Zatarain v. Swift Transportation, Inc. et al
MEMORANDUM OPINION AND ORDER that the 16 Motion for Summary Judgment, is GRANTED with respect to the claims for wantonness (Count II), negligent and/or wanton entrustment (Count III), negligent hiring, training, retention and supervision (Count IV), and wanton hiring, training retention and supervision (Count V). It is further ORDERED that the motion is DENIED with respect to the negligence claim (Count I). Signed by Hon. Chief Judge Mark E. Fuller on 4/12/2011. (dmn)
IN THE UNITED STATES DISTRICT COURT
FOR THE MIDDLE DISTRICT OF ALABAMA
JOYCE ZATARAIN, as Administratrix
of the Estate of Coleman Zatarain,
SWIFT TRANSPORTATION, INC.,
CASE NO. 2:09-cv-850-MEF
(WO – PUBLISH)
MEMORANDUM OPINION AND ORDER
This cause is before the Court on Defendants’ Motion for Summary Judgment,
(Doc. # 16), filed on January 6, 2011. On June 6, 2007, an automobile accident occurred
on Highway 231 in Alabama that resulted in the death of Coleman Zatarain (“Zatarain”).
Plaintiff, the Administratrix of Zatarain’s estate, originally filed the instant action on May
26, 2009, in the Circuit Court of Montgomery County, Alabama alleging the following
state-law claims: (1) negligence against Dericka Blockett (“Blockett”) and Swift
Transportation, Inc. (“Swift Transportation”) (collectively “Defendants”); (2) wantonness
against Blockett and Swift; (3) negligent and/or wanton entrustment against Swift; (4)
negligent hiring, training, retention, and supervision against Swift; and (5) wanton hiring,
training, retention and supervision against Smith. (Doc. # 1 Ex. 1, State Ct. Compl. ¶¶
7–25). Having removed the suit to this Court on September 8, 2009, (Doc. # 1),
Defendants now seek summary judgment on the grounds that Plaintiff cannot establish
negligence or wantonness and/or because Zatarain was contributorily negligent. (Doc. #
17). After careful consideration of the arguments of counsel, the relevant case law, and
the record as a whole, the Court finds that Defendants’ Motion for Summary Judgment,
(Doc. # 16), is due to be DENIED.
JURISDICTION AND VENUE
The Court exercises subject matter jurisdiction over this action pursuant 28 U.S.C.
§ 1332, based upon the parties’ diversity of citizenship 1 and an amount in controversy
exceeding $75,000.00, exclusive of interest and costs. The parties contest neither
personal jurisdiction nor venue and the Court finds adequate grounds alleged to support
both personal jurisdiction and venue.
FACTS AND PROCEDURAL HISTORY
Blockett received his Commercial Driver’s License (“CDL”) after graduating from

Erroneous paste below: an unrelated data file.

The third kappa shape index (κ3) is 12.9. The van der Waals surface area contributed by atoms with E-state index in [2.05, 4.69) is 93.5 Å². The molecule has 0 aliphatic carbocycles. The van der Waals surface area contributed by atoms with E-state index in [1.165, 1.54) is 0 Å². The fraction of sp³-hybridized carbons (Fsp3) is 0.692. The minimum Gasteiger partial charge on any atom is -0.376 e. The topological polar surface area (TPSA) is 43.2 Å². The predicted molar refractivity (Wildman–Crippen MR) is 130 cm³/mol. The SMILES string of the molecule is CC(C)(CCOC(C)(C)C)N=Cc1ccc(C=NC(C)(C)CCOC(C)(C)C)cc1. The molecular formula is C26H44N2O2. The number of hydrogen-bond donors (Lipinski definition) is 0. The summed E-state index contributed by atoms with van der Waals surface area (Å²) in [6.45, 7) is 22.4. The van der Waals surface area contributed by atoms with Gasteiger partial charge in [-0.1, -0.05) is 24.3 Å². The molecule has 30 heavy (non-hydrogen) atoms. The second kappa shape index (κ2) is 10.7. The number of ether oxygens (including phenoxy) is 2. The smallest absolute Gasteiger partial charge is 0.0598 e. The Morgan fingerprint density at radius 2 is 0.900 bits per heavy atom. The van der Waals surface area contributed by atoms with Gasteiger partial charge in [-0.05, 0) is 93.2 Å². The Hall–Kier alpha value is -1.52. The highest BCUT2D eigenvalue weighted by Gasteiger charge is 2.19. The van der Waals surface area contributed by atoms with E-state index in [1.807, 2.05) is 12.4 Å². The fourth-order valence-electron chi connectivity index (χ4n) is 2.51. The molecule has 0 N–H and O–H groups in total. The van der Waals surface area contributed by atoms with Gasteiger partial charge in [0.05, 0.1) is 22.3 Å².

driver training school in Millington, Tennesee. (Doc. # 17, at 3 ¶ 5 (citing Doc. # 18 Ex.
C, Blockett Dep. 12:13–17)). According to Blockett, his CDL has never been suspended
or revoked. (Doc. # 18 Ex. C, Blockett Dep. 8:4–7, 39:7–9). He also testified that, other
than the accident at issue here, he has never been involved in another accident. (Doc. #
17, at 4 ¶ 7 (citing Doc. # 18 Ex. C, Blockett Dep. 34:7–13)). On July 15, 2005, Swift
For purposes of § 1332(a), Zatarain’s estate is a citizen of Alabama. Blockett is an
individual domiciled in Tennessee. Swift Transportation is a citizen Delaware, its state of
incorporation, and Arizona, the state where its principal place of business is located.
Transportation hired Blockett as a truck driver. (Id. at 4 ¶ 11 (citing Doc. # 18 Ex. E,
Swift Transportation Driver Master)). At the time of the accident, Blockett was driving
from Wynne, Arkansas to Albany, Georgia in an eighteen-wheel truck owned by Swift
transportation. (Doc. # 25, at 2 (citing Doc. # 24 Ex. B, Blockett Dep. 13:21–24; Ex. C,
Ritchie Dep. 114:19–23)).2
Zatarain lived in Troy, Alabama while a student at Troy University. (Doc. # 17, at
3 ¶ 1; Doc. # 25, at 2). Prior to the accident, he had repeatedly traveled the relevant
portion of Highway 231. (Doc. # 17, at 3 ¶ 3 (stating that Zatarain had traveled the
Highway 231 route “at least one hundred times”); Doc. # 25, at 2 (agreeing that Zatarain
had traveled the portion of Highway 231 where the accident occurred “many times”)).
Around 12:40 a.m. on June 6, 2007, Zatarain was traveling towards Troy, Alabama on
Highway 231 South when he collided with the rear of Blockett’s truck near the